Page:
Five books that help us search for life's missing pieces

Hannah Finnerty shares her five favourite books

The Dharma Bums by Jack Kerouac. Courtesy Penguin UK
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We’re always looking for something – whether it’s some misplaced keys, love, or a good book. Sometimes we search for more intangible things, such as the answers to life’s biggest questions. These books exemplify our human instinct to search for the missing pieces in our lives.

Into the Wild by Jon Krakauer (1996)

Christopher "Alexander Supertramp" McCandless went to the Alaskan wilderness in search of a life beyond the expectations and confines of society. I constantly return to this classic because his abandonment of society and subsequent loneliness is a reminder of the comfort of like-minded company and the desire to be understood.

Dharma Bums by Jack Kerouac (1958)

The main character in this quick read is narrator Ray Smith, who is based on Kerouac himself. He searches for Buddhism and mindfulness in a whirring world that stealthily snatches your attention. I was drawn in initially by Kerouac’s free-flowing blend of poetry and prose and stayed for the life lessons delivered subtly by the kookiest of characters.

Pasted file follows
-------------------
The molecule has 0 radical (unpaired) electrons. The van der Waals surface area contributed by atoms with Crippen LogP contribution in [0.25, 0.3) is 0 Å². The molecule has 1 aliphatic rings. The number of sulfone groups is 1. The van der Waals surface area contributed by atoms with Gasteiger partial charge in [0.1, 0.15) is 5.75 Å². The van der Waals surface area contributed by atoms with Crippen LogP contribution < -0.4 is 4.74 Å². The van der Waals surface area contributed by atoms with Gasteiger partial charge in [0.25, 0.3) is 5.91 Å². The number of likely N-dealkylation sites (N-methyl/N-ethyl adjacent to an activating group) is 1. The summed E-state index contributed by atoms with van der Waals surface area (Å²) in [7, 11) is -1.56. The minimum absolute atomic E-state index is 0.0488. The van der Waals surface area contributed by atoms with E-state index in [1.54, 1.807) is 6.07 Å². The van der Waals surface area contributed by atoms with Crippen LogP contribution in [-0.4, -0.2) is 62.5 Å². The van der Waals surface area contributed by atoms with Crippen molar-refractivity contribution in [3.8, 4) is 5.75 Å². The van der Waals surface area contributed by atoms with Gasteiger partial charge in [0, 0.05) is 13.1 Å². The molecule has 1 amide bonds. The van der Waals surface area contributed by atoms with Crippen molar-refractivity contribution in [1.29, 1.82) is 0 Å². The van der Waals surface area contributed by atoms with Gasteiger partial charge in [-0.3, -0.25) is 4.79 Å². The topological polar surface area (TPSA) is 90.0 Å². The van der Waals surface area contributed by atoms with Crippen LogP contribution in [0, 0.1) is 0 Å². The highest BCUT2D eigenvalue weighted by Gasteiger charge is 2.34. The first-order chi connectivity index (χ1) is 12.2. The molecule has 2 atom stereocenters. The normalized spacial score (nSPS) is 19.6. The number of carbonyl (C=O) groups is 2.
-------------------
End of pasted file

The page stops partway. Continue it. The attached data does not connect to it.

When Breath Becomes Air by Paul Kalanithi (2016)

Being diagnosed with stage IV lung cancer forced Kalanithi to confront his mortality. The author, who was a neurosurgeon when he became ill, searched for answers to life’s most daunting question: what is the meaning of life? This autobiographical book, published posthumously, juggles life and death with sobering grace.

Signed, Mata Hari by Yannick Murphy (2007)

I’m a sucker for a good spy story. But rather than reading about James Bond saving the world, this tale of espionage is a fictional take on the life of female double agent Mata Hari. Looking for a way out of a miserable marriage, the First World War spy abandons her life in Indonesia and reinvents herself to succeed in a world of secrets and power-hungry men.

The Absolutely True Diary of a Part-Time Indian by Sherman Alexie (2007)

I’ve always been a fan of Alexie’s quirky writing and this fictionalised reworking of the author’s childhood experiences is no exception. As a Native American teen straddling two worlds – his all-white school and his Native American community on the reservation – Junior searches for identity and belonging.

Hannah Finnerty is an intern at The National

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